Nitrogen fertilizers are a key component in the production of field crops. Fertilizer constitutes an average of 36 percent of a farmer’s operating costs for corn, 35% for wheat, and 30% for sorghum, according to estimates in USDA, Economic Research Service’s (ERS) 2020 Commodity Costs and Returns data product, published in October 2021.

Given the importance of applying fertilizer to meet yield goals for most field crops, a rapid escalation in fertilizer prices affects a wide variety of farming activities and decisions. Data for Iowa production costs — used as a proxy for U.S. expenses because of Iowa’s central location and its importance in field crop production — indicate a steady decline in fertilizer prices from 2013 through 2017 before gradually rising through 2019. In late 2021, fertilizer prices began to spike alongside rising prices of natural gas—a primary input in nitrogen fertilizer production. By December 2021, average monthly spot prices of natural gas at the Henry Hub distribution hub in Louisiana, as published by the U.S. Energy Information Administration, were 45% higher than in December 2020. U.S. farmers use three primary forms of nitrogen fertilizer: anhydrous ammonia, urea and liquid nitrogen. ERS estimates an annual price increase of 235% for anhydrous ammonia, 149% for urea, and 192% for liquid nitrogen (32%) using data provided by USDA’s Agricultural Marketing Service (AMS) as of December 2021. Researchers expect the spike in fertilizer prices to affect producer decisions going into the 2022/23 marketing year.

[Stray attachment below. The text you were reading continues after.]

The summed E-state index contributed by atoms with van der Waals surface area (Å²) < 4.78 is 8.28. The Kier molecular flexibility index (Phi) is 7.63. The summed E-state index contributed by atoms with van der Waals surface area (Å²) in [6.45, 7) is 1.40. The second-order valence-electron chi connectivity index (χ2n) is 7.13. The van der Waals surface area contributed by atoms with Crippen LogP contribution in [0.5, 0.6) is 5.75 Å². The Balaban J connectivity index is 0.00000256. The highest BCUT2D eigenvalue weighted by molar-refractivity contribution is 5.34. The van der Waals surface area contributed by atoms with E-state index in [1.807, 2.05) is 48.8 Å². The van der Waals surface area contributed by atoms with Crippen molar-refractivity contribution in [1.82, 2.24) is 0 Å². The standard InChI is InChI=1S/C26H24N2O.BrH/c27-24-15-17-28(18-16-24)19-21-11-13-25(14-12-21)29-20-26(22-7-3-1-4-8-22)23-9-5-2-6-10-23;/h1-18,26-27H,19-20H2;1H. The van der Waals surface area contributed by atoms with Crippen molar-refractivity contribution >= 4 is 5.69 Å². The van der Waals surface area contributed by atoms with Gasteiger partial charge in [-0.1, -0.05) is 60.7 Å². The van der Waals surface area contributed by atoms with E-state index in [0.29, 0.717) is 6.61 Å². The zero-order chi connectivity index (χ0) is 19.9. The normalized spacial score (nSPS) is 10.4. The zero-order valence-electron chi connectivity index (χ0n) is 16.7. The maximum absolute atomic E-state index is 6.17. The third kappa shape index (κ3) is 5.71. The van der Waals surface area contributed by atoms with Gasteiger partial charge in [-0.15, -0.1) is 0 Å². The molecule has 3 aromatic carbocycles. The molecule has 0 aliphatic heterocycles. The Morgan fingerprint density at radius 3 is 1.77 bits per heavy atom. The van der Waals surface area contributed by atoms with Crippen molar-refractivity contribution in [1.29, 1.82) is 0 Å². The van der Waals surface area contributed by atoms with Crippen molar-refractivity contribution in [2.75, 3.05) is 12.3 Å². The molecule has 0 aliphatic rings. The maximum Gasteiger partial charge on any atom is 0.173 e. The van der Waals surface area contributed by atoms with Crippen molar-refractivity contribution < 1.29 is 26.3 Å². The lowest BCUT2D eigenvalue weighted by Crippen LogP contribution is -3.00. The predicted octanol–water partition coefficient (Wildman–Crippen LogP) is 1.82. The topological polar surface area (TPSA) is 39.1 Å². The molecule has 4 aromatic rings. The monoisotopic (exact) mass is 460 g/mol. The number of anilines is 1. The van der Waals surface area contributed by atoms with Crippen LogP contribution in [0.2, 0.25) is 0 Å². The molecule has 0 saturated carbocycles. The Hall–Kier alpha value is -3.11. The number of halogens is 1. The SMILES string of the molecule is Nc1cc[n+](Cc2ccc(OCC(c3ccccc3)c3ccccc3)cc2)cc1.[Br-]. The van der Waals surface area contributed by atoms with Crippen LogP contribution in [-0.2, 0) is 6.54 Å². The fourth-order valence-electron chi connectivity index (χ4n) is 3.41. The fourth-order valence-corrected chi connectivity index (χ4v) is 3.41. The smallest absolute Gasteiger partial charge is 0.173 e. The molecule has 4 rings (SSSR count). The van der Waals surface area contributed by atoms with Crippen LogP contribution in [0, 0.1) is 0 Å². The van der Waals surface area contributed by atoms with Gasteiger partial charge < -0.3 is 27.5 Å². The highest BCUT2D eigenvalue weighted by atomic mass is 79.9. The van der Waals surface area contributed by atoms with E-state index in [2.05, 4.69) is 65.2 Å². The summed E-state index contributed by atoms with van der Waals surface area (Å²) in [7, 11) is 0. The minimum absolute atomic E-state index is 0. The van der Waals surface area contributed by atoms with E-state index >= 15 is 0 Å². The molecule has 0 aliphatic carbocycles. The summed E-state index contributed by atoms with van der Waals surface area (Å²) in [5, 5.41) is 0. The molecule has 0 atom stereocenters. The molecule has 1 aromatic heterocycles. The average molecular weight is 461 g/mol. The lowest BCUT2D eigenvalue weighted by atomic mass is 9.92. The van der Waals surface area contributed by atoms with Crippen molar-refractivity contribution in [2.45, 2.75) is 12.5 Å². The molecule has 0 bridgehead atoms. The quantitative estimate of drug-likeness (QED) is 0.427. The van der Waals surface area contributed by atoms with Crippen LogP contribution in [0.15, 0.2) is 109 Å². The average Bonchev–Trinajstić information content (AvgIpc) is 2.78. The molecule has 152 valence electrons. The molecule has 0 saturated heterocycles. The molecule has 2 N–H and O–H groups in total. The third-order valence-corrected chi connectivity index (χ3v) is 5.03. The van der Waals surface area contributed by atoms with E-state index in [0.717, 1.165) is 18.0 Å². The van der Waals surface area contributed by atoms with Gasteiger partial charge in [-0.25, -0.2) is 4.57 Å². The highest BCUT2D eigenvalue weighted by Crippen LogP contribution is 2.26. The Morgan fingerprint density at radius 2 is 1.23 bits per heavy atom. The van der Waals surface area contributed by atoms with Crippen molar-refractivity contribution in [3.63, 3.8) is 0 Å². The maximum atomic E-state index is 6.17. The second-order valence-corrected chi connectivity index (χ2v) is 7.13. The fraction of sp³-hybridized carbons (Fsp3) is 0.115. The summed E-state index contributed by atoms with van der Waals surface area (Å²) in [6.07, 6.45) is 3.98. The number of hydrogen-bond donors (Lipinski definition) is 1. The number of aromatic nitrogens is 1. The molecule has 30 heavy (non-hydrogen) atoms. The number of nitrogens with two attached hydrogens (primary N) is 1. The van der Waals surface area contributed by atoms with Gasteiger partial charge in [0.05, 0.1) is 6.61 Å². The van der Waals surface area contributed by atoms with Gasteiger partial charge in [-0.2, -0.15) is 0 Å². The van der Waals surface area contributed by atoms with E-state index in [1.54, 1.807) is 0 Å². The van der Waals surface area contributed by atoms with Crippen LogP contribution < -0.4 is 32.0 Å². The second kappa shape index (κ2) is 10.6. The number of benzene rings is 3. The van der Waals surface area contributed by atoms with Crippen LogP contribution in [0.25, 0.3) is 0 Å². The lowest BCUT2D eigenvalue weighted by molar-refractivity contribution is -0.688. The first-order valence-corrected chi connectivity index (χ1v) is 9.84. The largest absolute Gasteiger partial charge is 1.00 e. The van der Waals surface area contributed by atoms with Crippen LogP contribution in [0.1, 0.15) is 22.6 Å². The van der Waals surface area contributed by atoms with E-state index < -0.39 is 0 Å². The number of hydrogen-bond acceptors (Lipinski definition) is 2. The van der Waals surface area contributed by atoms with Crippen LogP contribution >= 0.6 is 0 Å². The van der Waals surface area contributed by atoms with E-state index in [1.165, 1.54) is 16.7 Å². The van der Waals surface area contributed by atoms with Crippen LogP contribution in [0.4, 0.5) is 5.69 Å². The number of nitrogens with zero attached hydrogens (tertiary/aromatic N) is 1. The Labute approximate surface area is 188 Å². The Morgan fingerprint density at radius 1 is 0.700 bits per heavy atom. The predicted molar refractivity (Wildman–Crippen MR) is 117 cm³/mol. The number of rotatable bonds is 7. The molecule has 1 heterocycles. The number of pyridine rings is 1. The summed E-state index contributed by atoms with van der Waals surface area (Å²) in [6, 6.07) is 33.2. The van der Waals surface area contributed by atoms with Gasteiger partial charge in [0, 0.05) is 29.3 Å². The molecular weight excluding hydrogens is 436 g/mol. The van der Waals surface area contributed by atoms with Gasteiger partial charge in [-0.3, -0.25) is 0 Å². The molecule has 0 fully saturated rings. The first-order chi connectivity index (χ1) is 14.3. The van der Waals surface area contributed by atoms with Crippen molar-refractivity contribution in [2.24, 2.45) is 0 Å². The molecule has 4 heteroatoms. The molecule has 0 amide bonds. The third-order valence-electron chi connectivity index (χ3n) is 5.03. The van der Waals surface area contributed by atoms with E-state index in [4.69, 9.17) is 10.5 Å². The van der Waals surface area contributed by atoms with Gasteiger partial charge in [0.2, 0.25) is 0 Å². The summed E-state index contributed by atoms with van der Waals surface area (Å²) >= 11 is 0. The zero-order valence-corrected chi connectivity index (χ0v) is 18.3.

This chart is drawn from ERS’ January 2022 Feed Grains Outlook.